What you need to know

While vacation destinations felt the impact of the recession sharply in 2009, the family vacation market on the whole has shown resilience in 2010 and 2011. For many families stressful economic times appear to have made the emotional benefits of getting away more compelling, making even brief family vacations more of a necessity. The long-term consumer impact of the downturn on family travel may be less about cutting back on expenditures than it is about spending smarter.

This report features Mintel’s exclusive consumer research exploring a range of consumer attitudes and behaviors concerning family vacations. Among the questions addressed in this report are:

  • How frequently do families take vacations, and which demographic groups are traveling most frequently?

  • How much do families spend on vacations?

  • Who in the family is in charge of the various aspects of family travel planning?

  • What influence do kids and teens have on the selection of destinations, restaurants, and activities?

  • What online and offline resources are used to plan family vacations?

  • What features are most important in the selection of the family vacation destination?

  • What’s most important to families about family vacations?

Definition

This report builds on the analysis presented in Mintel’s Family Vacations—U.S., December 2010 and focuses primarily on consumer attitudes and behaviors concerning family vacations. The analysis focuses on trips of any duration that include at least one adult and at least one child younger than 18. This will include trips for which the destination is a resort, hotel, cruise, friends and family, or other location for which the main purpose is family leisure/vacation.

Data sources

Consumer survey data

For the purposes of this report, Mintel commissioned exclusive consumer research through Toluna USA to explore consumer consumption of/attitudes and behaviors toward family vacations. Mintel was responsible for the survey design, data analysis, and reporting. Fieldwork was conducted from August 26-September 1, 2011, among a sample of 2,000 adults aged 18+ with access to the internet.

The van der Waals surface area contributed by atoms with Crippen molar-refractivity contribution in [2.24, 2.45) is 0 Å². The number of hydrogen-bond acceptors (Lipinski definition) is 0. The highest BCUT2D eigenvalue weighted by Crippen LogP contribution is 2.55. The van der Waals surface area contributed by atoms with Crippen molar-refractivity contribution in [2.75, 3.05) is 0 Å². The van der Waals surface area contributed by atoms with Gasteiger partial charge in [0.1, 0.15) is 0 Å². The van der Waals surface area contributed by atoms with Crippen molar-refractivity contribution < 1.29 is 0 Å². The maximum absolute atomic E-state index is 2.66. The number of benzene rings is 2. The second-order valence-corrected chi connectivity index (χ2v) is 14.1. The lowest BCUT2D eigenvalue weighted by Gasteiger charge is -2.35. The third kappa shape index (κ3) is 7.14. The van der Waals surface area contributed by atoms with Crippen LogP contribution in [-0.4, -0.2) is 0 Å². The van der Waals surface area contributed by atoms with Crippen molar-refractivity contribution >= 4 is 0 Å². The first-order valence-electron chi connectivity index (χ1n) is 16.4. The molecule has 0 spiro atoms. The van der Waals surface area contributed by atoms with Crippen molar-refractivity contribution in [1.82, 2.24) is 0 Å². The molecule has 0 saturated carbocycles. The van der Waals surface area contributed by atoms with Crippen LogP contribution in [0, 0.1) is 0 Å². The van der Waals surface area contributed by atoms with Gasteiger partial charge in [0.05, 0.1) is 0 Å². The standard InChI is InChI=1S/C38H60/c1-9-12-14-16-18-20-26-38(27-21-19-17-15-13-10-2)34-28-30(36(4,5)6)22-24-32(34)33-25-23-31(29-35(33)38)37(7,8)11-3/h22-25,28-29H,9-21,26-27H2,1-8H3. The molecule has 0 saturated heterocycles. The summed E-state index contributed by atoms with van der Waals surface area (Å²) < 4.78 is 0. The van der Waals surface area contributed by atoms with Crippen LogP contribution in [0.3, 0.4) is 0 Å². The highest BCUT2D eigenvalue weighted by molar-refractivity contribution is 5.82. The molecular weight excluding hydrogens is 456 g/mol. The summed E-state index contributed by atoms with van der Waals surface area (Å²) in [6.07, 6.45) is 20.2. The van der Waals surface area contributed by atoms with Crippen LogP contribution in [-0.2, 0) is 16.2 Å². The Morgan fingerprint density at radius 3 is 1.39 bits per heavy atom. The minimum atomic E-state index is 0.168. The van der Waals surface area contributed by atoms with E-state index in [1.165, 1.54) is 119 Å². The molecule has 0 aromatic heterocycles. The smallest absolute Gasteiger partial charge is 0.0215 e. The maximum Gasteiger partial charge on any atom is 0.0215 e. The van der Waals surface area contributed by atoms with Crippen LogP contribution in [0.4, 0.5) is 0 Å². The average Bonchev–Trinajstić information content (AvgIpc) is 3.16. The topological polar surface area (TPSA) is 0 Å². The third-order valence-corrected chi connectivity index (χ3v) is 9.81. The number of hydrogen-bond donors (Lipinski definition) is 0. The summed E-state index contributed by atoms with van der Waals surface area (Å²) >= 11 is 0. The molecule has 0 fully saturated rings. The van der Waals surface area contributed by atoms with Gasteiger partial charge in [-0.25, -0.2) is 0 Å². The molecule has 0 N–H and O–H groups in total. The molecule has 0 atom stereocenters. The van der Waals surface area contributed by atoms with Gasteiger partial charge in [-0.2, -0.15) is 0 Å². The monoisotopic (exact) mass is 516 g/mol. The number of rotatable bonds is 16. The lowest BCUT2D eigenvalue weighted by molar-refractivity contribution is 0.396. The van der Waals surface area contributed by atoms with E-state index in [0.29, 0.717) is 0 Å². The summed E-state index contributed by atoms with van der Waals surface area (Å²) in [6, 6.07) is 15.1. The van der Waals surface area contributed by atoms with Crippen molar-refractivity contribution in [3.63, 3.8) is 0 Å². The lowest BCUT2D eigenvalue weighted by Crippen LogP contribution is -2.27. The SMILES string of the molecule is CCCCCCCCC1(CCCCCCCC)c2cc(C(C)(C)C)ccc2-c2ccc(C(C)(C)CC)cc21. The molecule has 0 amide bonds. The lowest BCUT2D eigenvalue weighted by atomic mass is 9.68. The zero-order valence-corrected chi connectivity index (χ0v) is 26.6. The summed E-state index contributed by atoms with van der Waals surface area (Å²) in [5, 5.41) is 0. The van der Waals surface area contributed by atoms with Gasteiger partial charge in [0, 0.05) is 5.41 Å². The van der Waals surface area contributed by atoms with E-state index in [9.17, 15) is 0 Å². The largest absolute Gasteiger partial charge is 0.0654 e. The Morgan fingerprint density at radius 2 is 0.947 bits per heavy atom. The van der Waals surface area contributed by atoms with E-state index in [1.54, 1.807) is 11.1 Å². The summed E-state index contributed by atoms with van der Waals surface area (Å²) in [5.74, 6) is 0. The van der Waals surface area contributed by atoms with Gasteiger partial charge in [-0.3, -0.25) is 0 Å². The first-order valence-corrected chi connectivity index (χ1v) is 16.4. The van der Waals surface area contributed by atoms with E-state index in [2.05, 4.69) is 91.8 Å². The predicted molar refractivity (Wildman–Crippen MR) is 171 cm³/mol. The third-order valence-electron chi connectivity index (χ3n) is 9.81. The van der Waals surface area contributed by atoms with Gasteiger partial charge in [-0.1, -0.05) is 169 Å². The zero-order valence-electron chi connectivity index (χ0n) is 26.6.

Mintel selects survey respondents so that they are proportionally balanced to the entire U.S. adult population based on the key demographics of gender, age, household income, and region. Mintel also slightly oversamples, relative to the population, respondents that are Hispanic or black to ensure an adequate representation of these groups in our survey results. Please note that Mintel’s exclusive surveys are conducted online and in English only. Hispanics who are not online and/or do not speak English are not included in our survey results.

While race and Hispanic origin are separate demographic characteristics, Mintel often compares them to each other. Please note that the responses for race (white, black, Asian, Native American, or other race) will overlap those that also are Hispanic, because Hispanics can be of any race.

Advertising creative